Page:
Lymph Node Dissection


Lymph node dissection can be performed to form a larger picture of testicular cancer.

More than 8,000 men are diagnosed with testicular cancer each year in the United States. If this type of cancer is relegated to the testicles, the only treatment needed may be removal of the affected testicle. However, if it’s suspected that testicular cancer has spread, lymph node dissection may be necessary, or suggested as a preventative step.

The specific lymph nodes being removed will determine which procedure is performed.


Inguinal Lymph Node Dissection

Inguinal lymph nodes are tissues located in the groin. As part of the lymphatic system, all lymph nodes perform many important tasks, such as regulating the immune system. Lymph fluid from the cancerous testicle(s) sometimes transports cancerous cells to the nearby inguinal lymph nodes. If it’s believed that this has occurred, inguinal lymph node dissection (ILND) may be recommended. It might also be done to reduce the risk of recurrence.

Performed under general anesthesia, ILND is done through small cuts in the groin when less-invasive techniques are used. The tissues likely to be affected are removed. This may include superficial or deeper nodes. A skin flap is placed over the surgical site and a drainage bag is usually inserted and left in place for a few weeks. The removed tissues are tested to look for cancer cells.

A related procedure is a radical inguinal orchiectomy. During this type of operation, blood and lymph vessels are surgically tied off via an incision through the spermatic cord that connects the testicles to the abdomen. This is a common treatment for all types of testicular cancer.

Retroperitoneal Lymph Node Dissection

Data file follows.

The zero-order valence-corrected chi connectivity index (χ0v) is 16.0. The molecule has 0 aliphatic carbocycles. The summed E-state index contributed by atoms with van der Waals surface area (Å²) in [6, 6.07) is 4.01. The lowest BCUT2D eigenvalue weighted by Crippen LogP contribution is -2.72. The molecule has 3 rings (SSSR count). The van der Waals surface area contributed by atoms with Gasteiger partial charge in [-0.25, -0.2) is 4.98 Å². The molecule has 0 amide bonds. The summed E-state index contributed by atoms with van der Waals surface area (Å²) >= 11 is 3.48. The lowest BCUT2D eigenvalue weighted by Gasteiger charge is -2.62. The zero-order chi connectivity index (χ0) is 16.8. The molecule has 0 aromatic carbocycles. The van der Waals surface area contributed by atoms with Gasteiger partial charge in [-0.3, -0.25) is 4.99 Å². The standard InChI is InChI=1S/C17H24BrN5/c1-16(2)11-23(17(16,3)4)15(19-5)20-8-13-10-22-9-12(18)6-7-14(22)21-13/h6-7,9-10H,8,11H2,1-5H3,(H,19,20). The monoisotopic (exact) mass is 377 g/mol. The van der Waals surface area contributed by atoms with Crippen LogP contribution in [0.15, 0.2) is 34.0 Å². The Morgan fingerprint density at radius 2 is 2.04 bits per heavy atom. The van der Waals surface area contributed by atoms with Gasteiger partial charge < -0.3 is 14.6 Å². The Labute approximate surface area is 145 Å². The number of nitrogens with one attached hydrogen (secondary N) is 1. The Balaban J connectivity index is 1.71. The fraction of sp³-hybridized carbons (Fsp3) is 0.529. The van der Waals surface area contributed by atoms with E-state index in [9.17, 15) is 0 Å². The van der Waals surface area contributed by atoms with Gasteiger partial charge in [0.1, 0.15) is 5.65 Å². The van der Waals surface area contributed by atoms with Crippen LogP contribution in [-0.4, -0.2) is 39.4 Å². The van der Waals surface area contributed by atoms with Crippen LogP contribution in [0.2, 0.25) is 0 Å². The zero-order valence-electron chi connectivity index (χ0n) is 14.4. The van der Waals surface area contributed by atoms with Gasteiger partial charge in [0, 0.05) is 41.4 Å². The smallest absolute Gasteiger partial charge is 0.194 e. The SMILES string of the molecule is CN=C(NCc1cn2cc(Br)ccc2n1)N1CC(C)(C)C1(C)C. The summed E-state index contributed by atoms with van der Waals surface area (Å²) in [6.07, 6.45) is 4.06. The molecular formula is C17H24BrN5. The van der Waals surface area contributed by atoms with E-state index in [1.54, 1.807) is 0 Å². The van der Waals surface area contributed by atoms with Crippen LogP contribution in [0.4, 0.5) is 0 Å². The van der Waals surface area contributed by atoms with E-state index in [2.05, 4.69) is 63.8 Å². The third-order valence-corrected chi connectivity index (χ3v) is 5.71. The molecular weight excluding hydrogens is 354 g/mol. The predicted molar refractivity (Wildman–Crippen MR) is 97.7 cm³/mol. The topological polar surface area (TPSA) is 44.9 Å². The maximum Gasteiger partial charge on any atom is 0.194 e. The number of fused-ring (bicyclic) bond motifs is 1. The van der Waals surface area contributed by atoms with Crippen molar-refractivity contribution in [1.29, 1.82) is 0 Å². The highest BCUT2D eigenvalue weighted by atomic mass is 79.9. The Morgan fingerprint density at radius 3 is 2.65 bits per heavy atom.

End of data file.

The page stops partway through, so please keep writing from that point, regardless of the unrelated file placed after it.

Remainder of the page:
Found between the kidneys behind abdominal organs along the vena cava vein and part of the aorta, retroperitoneal lymph nodes are usually the tissues where testicular cancer first spreads to if it goes beyond the testicles. As is the case with ILND, retroperitoneal lymph node dissection (RPLND) is usually recommended to keep testicular cancer from spreading or to minimize the risk of recurrence.

During a retroperitoneal lymph node dissection, a large incision is made in the middle of the abdomen to reach these tissues. A less-invasive laparoscopic version of this procedure uses smaller incisions and a lighted scope to remove the lymph nodes in the same area.

Chemotherapy and Radiation Therapy

Since cancer that has spread beyond the testicles can affect tissues other than lymph nodes, chemotherapy and/or radiation therapy may be recommended as a follow-up to inguinal or retroperitoneal lymph node dissection. Involving oral or IV medication or intense beams of energy, both of these treatments kill cancer cells. Chemo and radiation therapy may also be recommended if cancer cells are found in the removed lymph nodes.

Sperm Preservation

Lymph node dissection and other treatments for testicular cancer sometimes affect sperm production. Men wishing to be able to reproduce post-surgery are often advised to preserve a sperm sample prior to surgery. It’s usually best to take this step prior to the removal of the affected testicle prior to lymph dissection.

When lymph nodes need to be removed, it’s typically suggested that patients continue to be examined for further signs of cancer with periodic testing. Since testicular cancer often responds well to treatment in the early stages, it’s a good idea for men at risk for developing the disease to get in the habit of performing self-exams, which can be done while showering. Any suspicious abnormalities or lumps should be reason to see a urologist.